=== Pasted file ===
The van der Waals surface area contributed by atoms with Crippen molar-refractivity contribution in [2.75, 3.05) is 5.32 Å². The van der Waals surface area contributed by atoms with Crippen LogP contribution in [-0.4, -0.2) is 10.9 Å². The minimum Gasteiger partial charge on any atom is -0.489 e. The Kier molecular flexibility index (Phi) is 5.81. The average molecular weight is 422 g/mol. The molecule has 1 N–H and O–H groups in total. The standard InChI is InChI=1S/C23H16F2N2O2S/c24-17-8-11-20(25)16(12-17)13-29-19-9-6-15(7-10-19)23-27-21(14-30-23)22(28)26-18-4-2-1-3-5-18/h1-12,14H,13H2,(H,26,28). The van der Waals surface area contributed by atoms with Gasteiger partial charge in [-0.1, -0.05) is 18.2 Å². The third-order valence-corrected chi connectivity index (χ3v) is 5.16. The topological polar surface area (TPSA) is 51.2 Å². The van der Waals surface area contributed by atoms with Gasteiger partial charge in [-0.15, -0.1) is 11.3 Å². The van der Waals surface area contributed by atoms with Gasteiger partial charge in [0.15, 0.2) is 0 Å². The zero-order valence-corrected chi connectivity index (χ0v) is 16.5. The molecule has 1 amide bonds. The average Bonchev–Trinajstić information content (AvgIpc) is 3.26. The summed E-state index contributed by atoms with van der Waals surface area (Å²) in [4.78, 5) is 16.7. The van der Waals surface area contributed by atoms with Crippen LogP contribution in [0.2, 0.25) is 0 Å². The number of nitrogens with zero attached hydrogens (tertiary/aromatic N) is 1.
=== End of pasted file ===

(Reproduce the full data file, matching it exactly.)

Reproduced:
The van der Waals surface area contributed by atoms with Crippen molar-refractivity contribution in [2.75, 3.05) is 5.32 Å². The van der Waals surface area contributed by atoms with Crippen LogP contribution in [-0.4, -0.2) is 10.9 Å². The minimum Gasteiger partial charge on any atom is -0.489 e. The Kier molecular flexibility index (Phi) is 5.81. The average molecular weight is 422 g/mol. The molecule has 1 N–H and O–H groups in total. The standard InChI is InChI=1S/C23H16F2N2O2S/c24-17-8-11-20(25)16(12-17)13-29-19-9-6-15(7-10-19)23-27-21(14-30-23)22(28)26-18-4-2-1-3-5-18/h1-12,14H,13H2,(H,26,28). The van der Waals surface area contributed by atoms with Gasteiger partial charge in [-0.1, -0.05) is 18.2 Å². The third-order valence-corrected chi connectivity index (χ3v) is 5.16. The topological polar surface area (TPSA) is 51.2 Å². The van der Waals surface area contributed by atoms with Gasteiger partial charge in [-0.15, -0.1) is 11.3 Å². The van der Waals surface area contributed by atoms with Gasteiger partial charge in [0.15, 0.2) is 0 Å². The zero-order valence-corrected chi connectivity index (χ0v) is 16.5. The molecule has 1 amide bonds. The average Bonchev–Trinajstić information content (AvgIpc) is 3.26. The summed E-state index contributed by atoms with van der Waals surface area (Å²) in [4.78, 5) is 16.7. The van der Waals surface area contributed by atoms with Crippen LogP contribution in [0.2, 0.25) is 0 Å². The number of nitrogens with zero attached hydrogens (tertiary/aromatic N) is 1.